Can I Still Deduct Interest on Home Equity Loans under the TCJA?October 17, 2018
Planning a home renovation? You might be able to deduct interest if you choose to take out a home equity loan. Read more about how this deduction has changed under the TCJA.
Did the Tax Cuts and Jobs Act impact home equity loan deductions? Well, despite newly enacted restrictions on home mortgages, taxpayers can in many cases still deduct interest on a home equity loan, home equity line of credit or second mortgage, no matter how the loan is labeled.
More on home equity loans
Home equity loans allow you to borrow against your home’s value. Through a home equity loan, you can secure funds for large expenses like home purchases, home improvements, higher education, starting a business, and more. Home equity loans typically have a lower interest rate than unsecured loans (personal loans, credit cards, etc.)
Also, there are potential tax benefits. You could be eligible to deduct some of the interest you pay on a home equity loan, specifically if you use the funds to buy your home, or for substantial improvements to your property.
New rules under the TCJA
Under the new law, taxpayers can still deduct interest paid on home equity loans and lines of credit as long as they are used to buy, build or significantly improve the home that secures the loan.
Hence, interest on a home equity loan that is used to build an addition to an existing home is generally deductible. However, interest on the same loan used to pay for personal expenses (like credit card debts, for example) is not deductible.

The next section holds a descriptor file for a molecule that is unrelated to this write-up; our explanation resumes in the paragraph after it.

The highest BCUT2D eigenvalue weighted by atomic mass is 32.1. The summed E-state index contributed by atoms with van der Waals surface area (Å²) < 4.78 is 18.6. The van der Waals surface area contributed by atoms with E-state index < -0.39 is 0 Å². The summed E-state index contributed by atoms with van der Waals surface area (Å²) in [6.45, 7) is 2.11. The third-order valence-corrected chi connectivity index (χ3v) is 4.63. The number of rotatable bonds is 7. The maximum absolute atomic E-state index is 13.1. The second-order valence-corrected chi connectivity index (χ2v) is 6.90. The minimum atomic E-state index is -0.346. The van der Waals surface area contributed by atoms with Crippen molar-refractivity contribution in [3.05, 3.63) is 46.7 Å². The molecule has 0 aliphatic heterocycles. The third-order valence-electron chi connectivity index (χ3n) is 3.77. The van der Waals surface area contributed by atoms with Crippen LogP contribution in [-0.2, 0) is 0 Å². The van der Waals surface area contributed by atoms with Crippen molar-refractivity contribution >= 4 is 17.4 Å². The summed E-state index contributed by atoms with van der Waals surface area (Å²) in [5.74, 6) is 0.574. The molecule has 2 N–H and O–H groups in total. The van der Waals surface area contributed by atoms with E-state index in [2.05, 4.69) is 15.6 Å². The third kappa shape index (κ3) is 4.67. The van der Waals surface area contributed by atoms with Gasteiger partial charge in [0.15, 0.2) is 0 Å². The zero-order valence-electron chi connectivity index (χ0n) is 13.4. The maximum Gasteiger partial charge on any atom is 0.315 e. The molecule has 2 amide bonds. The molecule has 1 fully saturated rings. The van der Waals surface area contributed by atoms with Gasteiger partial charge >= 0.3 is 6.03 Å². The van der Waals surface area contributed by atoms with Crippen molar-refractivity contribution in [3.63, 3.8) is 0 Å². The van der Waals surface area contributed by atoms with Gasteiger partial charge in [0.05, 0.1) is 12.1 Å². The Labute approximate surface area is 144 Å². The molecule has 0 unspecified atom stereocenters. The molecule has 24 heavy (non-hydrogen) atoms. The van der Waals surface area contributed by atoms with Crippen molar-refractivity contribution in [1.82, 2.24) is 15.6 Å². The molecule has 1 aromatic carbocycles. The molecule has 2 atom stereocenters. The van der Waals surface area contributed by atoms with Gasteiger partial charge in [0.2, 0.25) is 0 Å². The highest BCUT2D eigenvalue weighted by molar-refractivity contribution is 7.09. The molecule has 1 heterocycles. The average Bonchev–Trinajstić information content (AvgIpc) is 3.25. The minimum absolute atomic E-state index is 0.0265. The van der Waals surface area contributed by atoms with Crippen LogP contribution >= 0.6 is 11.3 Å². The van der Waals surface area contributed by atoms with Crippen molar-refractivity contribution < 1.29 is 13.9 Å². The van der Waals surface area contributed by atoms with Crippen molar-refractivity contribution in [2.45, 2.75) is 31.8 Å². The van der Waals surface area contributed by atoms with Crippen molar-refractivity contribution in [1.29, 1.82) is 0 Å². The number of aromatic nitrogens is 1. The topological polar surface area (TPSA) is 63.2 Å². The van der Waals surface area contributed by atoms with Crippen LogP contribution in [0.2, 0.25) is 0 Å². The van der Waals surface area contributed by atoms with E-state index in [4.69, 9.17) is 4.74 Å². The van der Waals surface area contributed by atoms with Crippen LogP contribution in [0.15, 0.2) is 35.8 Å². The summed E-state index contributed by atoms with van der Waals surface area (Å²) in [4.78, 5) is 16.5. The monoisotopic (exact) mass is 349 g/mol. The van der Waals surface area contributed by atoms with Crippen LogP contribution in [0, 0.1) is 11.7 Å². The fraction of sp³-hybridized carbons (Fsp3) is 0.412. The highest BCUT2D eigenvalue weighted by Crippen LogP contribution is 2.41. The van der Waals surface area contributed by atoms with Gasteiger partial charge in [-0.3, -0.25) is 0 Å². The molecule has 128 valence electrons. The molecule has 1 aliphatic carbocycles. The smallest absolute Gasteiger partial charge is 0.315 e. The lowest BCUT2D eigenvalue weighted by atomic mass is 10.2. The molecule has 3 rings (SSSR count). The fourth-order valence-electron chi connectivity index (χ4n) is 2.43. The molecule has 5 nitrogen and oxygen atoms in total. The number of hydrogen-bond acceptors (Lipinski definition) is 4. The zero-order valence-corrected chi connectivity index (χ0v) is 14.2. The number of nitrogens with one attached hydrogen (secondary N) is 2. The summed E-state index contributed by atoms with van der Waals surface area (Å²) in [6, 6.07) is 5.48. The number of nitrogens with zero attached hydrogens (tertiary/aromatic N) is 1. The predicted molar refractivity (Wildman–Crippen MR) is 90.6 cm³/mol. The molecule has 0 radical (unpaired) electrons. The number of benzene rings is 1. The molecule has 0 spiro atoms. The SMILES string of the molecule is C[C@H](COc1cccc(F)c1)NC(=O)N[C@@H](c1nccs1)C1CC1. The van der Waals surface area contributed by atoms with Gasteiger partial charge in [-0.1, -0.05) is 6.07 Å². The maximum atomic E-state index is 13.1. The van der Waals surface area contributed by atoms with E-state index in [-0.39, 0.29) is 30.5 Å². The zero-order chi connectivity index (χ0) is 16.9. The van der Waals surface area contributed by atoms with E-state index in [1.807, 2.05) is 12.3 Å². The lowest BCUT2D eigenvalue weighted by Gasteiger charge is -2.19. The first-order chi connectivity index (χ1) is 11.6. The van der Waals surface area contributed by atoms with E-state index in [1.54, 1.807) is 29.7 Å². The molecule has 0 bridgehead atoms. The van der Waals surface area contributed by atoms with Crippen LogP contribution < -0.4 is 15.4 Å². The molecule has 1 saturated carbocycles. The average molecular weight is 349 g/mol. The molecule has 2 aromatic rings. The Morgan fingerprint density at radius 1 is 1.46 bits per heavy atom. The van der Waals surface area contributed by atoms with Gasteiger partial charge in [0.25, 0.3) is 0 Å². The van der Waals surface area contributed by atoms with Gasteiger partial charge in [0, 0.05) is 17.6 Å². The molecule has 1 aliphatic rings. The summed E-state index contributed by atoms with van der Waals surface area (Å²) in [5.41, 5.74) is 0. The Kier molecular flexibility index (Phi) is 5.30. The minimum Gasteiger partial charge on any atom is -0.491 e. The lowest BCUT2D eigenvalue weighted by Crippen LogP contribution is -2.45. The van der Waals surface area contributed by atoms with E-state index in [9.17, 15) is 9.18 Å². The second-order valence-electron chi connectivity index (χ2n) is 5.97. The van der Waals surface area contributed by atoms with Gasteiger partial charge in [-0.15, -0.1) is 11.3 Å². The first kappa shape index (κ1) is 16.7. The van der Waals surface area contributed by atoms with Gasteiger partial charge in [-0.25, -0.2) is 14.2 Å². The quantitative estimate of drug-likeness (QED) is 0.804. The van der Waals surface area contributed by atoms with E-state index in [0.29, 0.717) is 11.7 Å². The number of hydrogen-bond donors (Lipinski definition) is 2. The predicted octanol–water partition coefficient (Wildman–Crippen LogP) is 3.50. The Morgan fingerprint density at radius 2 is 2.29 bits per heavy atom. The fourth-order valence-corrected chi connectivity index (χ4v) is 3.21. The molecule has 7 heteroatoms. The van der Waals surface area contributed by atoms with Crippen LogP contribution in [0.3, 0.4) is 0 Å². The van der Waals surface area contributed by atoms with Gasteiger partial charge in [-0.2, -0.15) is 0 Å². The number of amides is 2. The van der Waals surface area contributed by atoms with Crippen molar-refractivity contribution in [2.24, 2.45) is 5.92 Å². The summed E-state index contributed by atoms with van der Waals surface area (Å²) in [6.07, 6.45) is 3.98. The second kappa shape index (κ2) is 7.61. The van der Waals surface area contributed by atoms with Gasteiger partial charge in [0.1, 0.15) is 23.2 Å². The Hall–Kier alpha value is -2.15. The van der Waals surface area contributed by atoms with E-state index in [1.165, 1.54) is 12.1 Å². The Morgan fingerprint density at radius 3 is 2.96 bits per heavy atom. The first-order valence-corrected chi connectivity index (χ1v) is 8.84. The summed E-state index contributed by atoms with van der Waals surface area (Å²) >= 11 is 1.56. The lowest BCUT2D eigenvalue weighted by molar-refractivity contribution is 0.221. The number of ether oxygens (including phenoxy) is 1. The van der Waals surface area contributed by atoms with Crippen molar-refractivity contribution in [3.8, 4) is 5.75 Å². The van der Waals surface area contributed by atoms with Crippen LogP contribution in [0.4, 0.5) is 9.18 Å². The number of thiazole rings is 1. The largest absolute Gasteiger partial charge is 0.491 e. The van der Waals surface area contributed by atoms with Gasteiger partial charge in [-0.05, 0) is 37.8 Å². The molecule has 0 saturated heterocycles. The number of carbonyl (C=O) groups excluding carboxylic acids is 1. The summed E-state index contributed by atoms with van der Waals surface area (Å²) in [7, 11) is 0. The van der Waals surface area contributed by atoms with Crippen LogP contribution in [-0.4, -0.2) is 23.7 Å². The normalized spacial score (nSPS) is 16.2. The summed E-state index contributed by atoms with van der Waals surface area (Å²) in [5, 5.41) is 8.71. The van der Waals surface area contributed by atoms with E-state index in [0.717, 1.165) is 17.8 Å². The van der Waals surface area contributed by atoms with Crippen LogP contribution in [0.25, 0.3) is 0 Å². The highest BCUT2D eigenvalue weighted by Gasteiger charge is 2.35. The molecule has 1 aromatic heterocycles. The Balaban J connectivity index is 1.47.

Keeping with prior law, the loan has to be secured by the taxpayer’s main home or second qualified residence and not exceed the cost of the home.
Let’s talk about the numbers.
Prior to the TCJA, taxpayers could deduct interest on up to $1 million in home loans. The new law sets a new, lower dollar limit. Beginning in 2018, taxpayers are only allowed to deduct interest on up to $750,000 in home loans, again only on loans used to buy, build or improve a home.
Let’s say that in January 2018, someone took out a $500,000 mortgage to buy an $800,000 home. In February 2018 that same taxpayer took out a $250,000 home equity loan for an addition on the home. Since the taxpayer used the loan exclusively for buying and renovating the home, and it did not exceed $750,000, all interest paid on the loans is deductible.
Again, if the home equity loan proceeds had been used for personal expenses, the interest on the home equity loan would not be deductible. Also if the amount the original loan and the home equity loan exceeded $750,000, the portion of the interest on the loan in excess of $750,000 would not be deductible.
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